Why Costco Stopped Selling Caged Eggs

Costco sells a lot of stuff — and when we mean a lot of stuff, we're not kidding around. Costco is a place you can purchase your favorite coffee in bulk alongside jugs of mixed nuts and tires for your truck. It's big-bulk goods for low prices, or at least that's what Costco says anyway. With over 581 locations across the United States and 116.6 million members as of May 2022, according to reporting by Zippia, it's clear that the big-box store is a major power player in the American shopping market. Indeed, many Americans can find a large selection within the warehouse-like aisles of their local Costco. 

But to say that Costco has everything would admittedly be a bit of an overstatement. For as many products as it sells, the store also discontinues an equally large amount of things — some of which were surprisingly popular with regular shoppers. Examples of discontinued products include soft pretzels and polish dogs from the food court as well as beer and soap. One notable example of a discontinued product is eggs, or more accurately, caged eggs. While you can still buy as many eggs as you want at your local Costco, you just can't buy the caged variety. 

This seems to be a very strange product to discontinue, considering how important eggs are to most people's diets. Why would Costco give up one kind of egg, instead of getting rid of all of them then?

Why did Costco stopped selling caged eggs?

Costco isn't getting rid of caged eggs because of a lack of popularity. The company has actually been planning on discontinuing caged eggs for quite a while, according to Meat + Poultry. The big-box chain announced in 2020 that they would begin to transition from selling caged eggs to cage-free eggs, noting that as of 2021, nearly 94.2% of the eggs sold in U.S. stores are cage-free eggs (via Costco).

Costco is not the only company that has gone on record stating their transition towards "humane" eggs. NPR reported in 2015 that McDonald's had made the promise to begin using cage-free eggs in their products while USA Today wrote in 2016 that grocery giant Walmart made the statement that it would begin selling free-range eggsForbes noted in 2016 that even companies such as SeaWorld and IKEA had also made a vow to sell cage-free eggs. It would appear that many companies across the United States have begun taking pledges to ensure better products without causing harm to the animals in question.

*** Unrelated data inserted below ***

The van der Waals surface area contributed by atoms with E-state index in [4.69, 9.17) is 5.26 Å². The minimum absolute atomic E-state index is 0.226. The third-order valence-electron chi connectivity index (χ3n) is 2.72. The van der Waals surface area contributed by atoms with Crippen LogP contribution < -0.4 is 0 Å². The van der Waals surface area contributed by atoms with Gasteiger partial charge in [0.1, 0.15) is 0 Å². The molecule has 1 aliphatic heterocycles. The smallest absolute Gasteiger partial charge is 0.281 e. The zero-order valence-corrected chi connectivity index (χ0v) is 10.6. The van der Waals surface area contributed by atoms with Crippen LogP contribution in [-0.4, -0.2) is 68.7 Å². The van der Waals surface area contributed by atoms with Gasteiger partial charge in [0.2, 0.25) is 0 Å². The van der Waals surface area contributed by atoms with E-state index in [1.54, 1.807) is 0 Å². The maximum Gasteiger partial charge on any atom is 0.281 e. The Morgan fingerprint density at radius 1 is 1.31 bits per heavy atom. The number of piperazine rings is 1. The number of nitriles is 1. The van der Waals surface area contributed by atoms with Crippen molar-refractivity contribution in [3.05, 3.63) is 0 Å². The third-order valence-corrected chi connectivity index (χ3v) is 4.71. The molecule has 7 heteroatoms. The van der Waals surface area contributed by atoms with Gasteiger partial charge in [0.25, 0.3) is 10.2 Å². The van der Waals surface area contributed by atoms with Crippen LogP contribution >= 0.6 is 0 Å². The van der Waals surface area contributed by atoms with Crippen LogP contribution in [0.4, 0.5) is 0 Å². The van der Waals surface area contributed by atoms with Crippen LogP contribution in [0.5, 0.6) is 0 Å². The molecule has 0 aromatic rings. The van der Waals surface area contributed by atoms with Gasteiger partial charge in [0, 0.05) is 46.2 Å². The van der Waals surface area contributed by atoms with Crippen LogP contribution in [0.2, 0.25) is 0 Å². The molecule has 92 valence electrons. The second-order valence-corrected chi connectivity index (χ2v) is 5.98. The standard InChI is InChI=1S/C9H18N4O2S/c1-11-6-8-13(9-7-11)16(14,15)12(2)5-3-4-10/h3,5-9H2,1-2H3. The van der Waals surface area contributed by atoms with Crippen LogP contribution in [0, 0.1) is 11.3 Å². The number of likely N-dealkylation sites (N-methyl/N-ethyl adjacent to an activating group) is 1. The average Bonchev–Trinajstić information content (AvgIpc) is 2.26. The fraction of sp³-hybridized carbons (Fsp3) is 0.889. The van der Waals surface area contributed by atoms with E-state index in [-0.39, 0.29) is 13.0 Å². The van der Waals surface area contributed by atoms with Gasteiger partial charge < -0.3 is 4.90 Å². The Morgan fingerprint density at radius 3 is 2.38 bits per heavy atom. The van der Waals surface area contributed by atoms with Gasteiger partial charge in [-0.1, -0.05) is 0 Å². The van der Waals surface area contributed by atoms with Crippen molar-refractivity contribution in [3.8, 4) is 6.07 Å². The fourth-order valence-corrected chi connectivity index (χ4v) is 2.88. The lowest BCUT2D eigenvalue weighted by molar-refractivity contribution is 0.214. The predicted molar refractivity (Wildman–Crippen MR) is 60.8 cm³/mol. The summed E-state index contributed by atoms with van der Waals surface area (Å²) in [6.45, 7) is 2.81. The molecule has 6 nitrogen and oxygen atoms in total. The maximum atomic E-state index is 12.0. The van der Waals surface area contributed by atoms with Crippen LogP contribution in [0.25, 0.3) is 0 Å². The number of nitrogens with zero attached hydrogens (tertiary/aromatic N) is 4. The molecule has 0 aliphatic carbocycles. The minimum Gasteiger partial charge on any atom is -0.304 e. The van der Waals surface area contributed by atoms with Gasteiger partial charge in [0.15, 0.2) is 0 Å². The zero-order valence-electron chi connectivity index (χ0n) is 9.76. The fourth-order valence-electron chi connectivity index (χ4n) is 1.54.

You may be asking yourself, what exactly is so special about cage-free eggs?

What are cage-free eggs?

Cage-free refers to the idea that chickens aren't kept in cages all day long. As The Humane Society tells us, a large majority of hens in the United States reside in "battery cages." Battery cages are said to be 67 square inches in size, with barely enough room for the hens to move their wings. They also have no privacy in this system, with Back Yard Chickens explaining that unless the hen is used to you, they usually lay eggs out of sight in order to feel safe while doing so.

But according to Eater, while the term "cage-free" does mean that chickens are allowed to wander outside of a cage, it's not really the same thing as "free-range." While both free-range and cage-free chickens are allowed to roam with plenty of food and water, cage-free chickens stay inside an enormous barn. Free-range chickens have the potential to wander within an outside area.

Are cage-free eggs all they're cracked up to be?

While stamping out animal cruelty is something we can all be happy about, is this move by Costco and others towards cage-free eggs as beneficial as it seems? NPR writes that while cage-free chickens have only about 1 square foot of space on average, they're still better off than caged birds. "They're not exactly living on Old McDonald's farm, but they're able to walk around, perch, lay their eggs in a nest, and spread their wings — all important natural behaviors," Paul Shapiro, vice president of the Humane Society of the U.S. told the news outlet.

So why not go the extra mile and get free-range eggs? NPR explains that even free-range eggs aren't worth it since the chickens don't go outside all that much, even in the free-range method of production, with pasture-raised eggs being the most accommodating to the needs of the chickens.

So, while some may argue that companies such as Costco should not rest until all eggs are sourced from humane, pasture-based farms, cage-free eggs can be seen as a slow step in the right direction.